Bernard mentioned that the various Microsoft products such as IE, Lync, Skype, Yammer and others are all independent regarding their decision relating to WebRTC adoption. With Microsoft increasing their transparency about their IE plans through their IE platform status website (a place to see what the Dev team is working on) and the IE Developer Channel (where pre-beta versions of IE can be found), I hope we will soon learn more about Microsoft’s plans for WebRTC.
Avaya, Gary Barnett
There were several keynotes by vendors but I’m mentioning this one as it looks like Avaya is right on the money with their current plans for WebRTC in the scope of their Collaboration Environment engine given the company’s market position, customers and DNA. Different from other communications vendors who are trying to copy what others have already done and follow the footsteps of the API platform service providers, Avaya is using WebRTC to enhance their current offering.
In his presentation, Gary talked about how WebRTC plugs-in to Collaboration Environment and makes use of existing capabilities such as speech analytics with the addition of web content brought to the service of the Contact Center agent and manager.
The presentation was given only in the context of Collaboration Environment and the Contact Center segment. There are of course, other products and services such a communications vendor can launch by utilizing WebRTC but no information was given in this regard.
TalkBox, Ian Small
As usual, Ian gave a great presentation seasoned with good live demos. On this occasion and at his previous keynote at WebRTC West in Santa Clara, Ian put a lot of focus on media processing capabilities. These are complex things to do but bandwidth adaptation, dominant speaker detection and dynamic layout changing were done by video companies many years ago. The nice thing about what TokBox does is that it makes all this accessible to the web world in a complete and comprehensive solution. They could have just bought all these media processing capabilities from a 3rd party and used them.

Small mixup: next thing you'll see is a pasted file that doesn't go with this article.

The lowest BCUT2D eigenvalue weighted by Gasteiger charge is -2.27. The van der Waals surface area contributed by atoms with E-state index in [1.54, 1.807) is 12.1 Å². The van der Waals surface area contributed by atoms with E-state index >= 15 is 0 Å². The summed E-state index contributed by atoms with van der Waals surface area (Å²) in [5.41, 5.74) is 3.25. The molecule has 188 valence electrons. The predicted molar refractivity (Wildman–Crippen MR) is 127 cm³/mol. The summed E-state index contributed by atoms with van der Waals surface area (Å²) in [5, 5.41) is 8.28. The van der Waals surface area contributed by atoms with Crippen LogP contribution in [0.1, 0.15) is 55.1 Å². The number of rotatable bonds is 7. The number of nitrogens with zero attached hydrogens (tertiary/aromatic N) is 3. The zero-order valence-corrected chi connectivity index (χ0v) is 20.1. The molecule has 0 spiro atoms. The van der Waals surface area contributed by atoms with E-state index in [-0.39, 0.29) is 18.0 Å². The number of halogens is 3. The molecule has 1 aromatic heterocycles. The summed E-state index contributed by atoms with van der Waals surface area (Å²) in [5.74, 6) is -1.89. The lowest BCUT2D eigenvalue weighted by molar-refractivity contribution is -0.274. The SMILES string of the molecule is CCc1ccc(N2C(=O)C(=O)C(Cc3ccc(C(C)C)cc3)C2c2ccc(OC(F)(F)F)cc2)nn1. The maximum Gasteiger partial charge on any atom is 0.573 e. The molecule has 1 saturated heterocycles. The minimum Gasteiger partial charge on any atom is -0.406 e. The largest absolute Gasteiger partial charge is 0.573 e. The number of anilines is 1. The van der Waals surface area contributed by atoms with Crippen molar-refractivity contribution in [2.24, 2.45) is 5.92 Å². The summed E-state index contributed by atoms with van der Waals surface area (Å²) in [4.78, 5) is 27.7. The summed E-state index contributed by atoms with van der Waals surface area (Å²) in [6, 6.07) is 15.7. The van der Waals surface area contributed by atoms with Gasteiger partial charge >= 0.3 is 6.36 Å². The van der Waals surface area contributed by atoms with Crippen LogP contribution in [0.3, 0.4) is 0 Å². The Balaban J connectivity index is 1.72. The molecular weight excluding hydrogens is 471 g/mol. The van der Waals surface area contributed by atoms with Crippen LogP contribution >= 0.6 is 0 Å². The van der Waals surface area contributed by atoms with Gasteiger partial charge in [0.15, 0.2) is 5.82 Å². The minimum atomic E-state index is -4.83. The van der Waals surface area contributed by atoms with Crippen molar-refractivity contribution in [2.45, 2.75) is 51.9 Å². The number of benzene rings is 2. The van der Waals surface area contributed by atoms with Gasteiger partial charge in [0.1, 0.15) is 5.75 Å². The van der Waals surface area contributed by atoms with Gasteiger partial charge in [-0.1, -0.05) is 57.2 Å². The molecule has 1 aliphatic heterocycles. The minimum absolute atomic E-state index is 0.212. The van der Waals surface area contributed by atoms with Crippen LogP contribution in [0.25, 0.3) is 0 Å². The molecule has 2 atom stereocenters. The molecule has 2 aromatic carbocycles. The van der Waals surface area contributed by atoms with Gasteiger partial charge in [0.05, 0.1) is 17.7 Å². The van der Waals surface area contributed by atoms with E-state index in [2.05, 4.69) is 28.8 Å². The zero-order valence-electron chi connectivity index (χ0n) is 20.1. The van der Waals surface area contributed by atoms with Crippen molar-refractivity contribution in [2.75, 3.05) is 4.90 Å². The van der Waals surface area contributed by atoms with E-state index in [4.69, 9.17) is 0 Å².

AudioCodes at WebRTC World Atlanta
In a previous post I talked about the Open vs. Island types of WebRTC deployments; AudioCodes, falls into the “Open” category as an enabler of communication across VoIP networks and vendors in high quality. As such we presented the SBC with WebRTC interface including support for DTLS and other goodies as well as the Opus enabled IP Phone. From this perspective AudioCodes is well differentiated from other comparable vendors who demonstrated products that are more in the GW category. The key differences AudioCodes presented were as follows:
- Adding WebRTC to the SBC rather than as an external box
- Opting for Opus all the way instead of G.711 or mandatory transcoding on the GW
- Taken together, this means a more efficient, lower cost, higher quality solution
In addition to our booth, both Alan Percy and I took part in a total of 8 sessions:
- SIP & WebRTC – Working Together?
- Contact Center Focus – WebRTC and Agents
- Delivering Great WebRTC on Mobile Devices
- Data Channel
- Will WebRTC Replace Integration of UC into Business Applications?
- Making Your Enterprise Ready for WebRTC
- Media Services
- Delivering a Great User Experience
Were you in Atlanta last week? I’m looking forward to hearing your take on this event in the comments section below.